The throbbing toothache is indeed a bitter experience. Not only tooth but ear and neck nerves are involved in this painful experience. You may start to search for the potential remedies to cure the pain. People often take the over counter pain reliever and forget about the pain. But this pain will return as the ghost of Hollywood movies if it is not treated.
Why does my toothache?
The most common cause of toothache is a tooth infection. Dental decay begins on the outside surface of the tooth and then the bacteria eat their way through the protective layer of enamel. Pain begins once the sensitive inside pulp and nerves of the tooth are exposed.
Dental abscesses cause pain. They are a bacterial infection caused by an infected tooth or gum disease. Left untreated an abscess can cause further complications leading to further pain and other complications, such as sinus infection, as the bacteria spread.
Some people have sensitive teeth that feel changes in temperature. Sensitivity itself is a sign that hard, protective tooth enamel has weakened, opening a pathway, however minuscule, to underlying tissues. It is possible that this lower level of pain will increase, especially if it indicates the beginning of a dental cavity.
Wisdom teeth, the very back molars, usually start to break through in the late teenage years. Pressure on the soft tissue or other teeth can lead to pain and infection which, if left untreated, can cause sudden inflammation.
Why only medicine does not work?
Pain killers are designed to relieve the pain for a certain period of time. It will not fix the cavity. The infection affected the nerve needs to treated and hence painkillers alone cannot solve them.
How should I treat the cavity?
the first step to treat the cavity is taking the appointment to the dentist. Your dentist will check how deep is the cavity and makes the treatment plan.
Sometimes the depth of the cavity is difficult to analyze by just visual examination. the dentist will take the X-ray for a better examination of the decay. It allows a dentist to make the best treatment plan.
How my cavity will be treated:
If your cavity just started, a fluoride treatment may help repair your tooth’s enamel and can sometimes reverse a cavity in the very early stages. Professional fluoride treatments contain more fluoride than the amount found in tap water, toothpaste and mouth rinses. Fluoride treatments may be liquid, gel, foam or varnish that’s brushed onto your teeth or placed in a small tray that fits over your teeth.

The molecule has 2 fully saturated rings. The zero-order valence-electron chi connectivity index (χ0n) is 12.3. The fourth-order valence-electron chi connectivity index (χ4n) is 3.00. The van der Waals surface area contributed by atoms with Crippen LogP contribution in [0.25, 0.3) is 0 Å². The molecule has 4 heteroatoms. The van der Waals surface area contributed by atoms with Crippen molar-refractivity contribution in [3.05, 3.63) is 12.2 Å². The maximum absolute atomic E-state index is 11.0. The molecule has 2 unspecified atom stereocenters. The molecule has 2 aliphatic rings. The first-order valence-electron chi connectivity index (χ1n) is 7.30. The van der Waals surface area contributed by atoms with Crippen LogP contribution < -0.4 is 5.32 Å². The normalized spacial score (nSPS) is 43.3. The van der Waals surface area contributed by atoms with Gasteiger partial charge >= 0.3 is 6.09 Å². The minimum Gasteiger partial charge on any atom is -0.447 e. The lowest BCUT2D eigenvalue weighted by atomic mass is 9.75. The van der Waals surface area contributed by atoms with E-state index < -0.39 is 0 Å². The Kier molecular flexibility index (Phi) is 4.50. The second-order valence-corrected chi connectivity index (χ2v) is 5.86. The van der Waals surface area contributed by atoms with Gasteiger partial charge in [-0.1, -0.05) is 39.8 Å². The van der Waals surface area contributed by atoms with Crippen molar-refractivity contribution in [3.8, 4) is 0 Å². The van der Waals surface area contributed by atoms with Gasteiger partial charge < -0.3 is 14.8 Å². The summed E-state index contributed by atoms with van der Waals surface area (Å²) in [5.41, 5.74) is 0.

Fillings, also called restorations, are the main treatment option when decay has progressed beyond the earliest stage. Fillings are made of various materials, such as tooth-colored composite resins, porcelain or dental amalgam that is a combination of several materials.
For extensive decay or weakened teeth, you may need a crown — a custom-fitted covering that replaces your tooth’s entire natural crowns. Your dentist drills away all the decayed particles and enough of the rest of your tooth to ensure a good fit. Crowns may be made of gold, high strength porcelain, resin, porcelain fused to metal or other materials.
Root canal Treatment:
When decay reaches the inner layer of your tooth (pulp), you may need a root canal. This is a procedure to repair and save a badly damaged or infected tooth instead of removing it. The diseased tooth pulp is removed. Medication is sometimes placed into the root canal to clear any infection. Then the pulp is replaced with a filling.
Some teeth become so severely infected that they can’t be restored and must be removed. Having a tooth removed can leave a gap that allows your other teeth to shift. If possible, consider getting a dental bridge or a dental implant to restore the missing tooth.
Can I prevent toothache?
In about 95% of cases, the pain of tooth decay is avoidable.
A good oral hygiene routine at home is important. These days there are great products on the market that help to maintain a healthy mouth such as fluoride toothpaste, mouth wash, floss, interdental brushes, and some people swear by tongue scraping too. It is worth considering investing in an electric toothbrush too.
Parents and guardians have a duty to ensure children and young people look after their teeth. Ask your dentist about topical fluoride treatments to help strengthen young teeth.
Everyone should see a dentist every six months. In some cases, a patient will need more regular dental checks.
Diet has a direct impact on our teeth. Try to cut down on sugar, especially in breakfast cereals and fizzy drinks, as well as cutting down on very salty or acidic food and drink.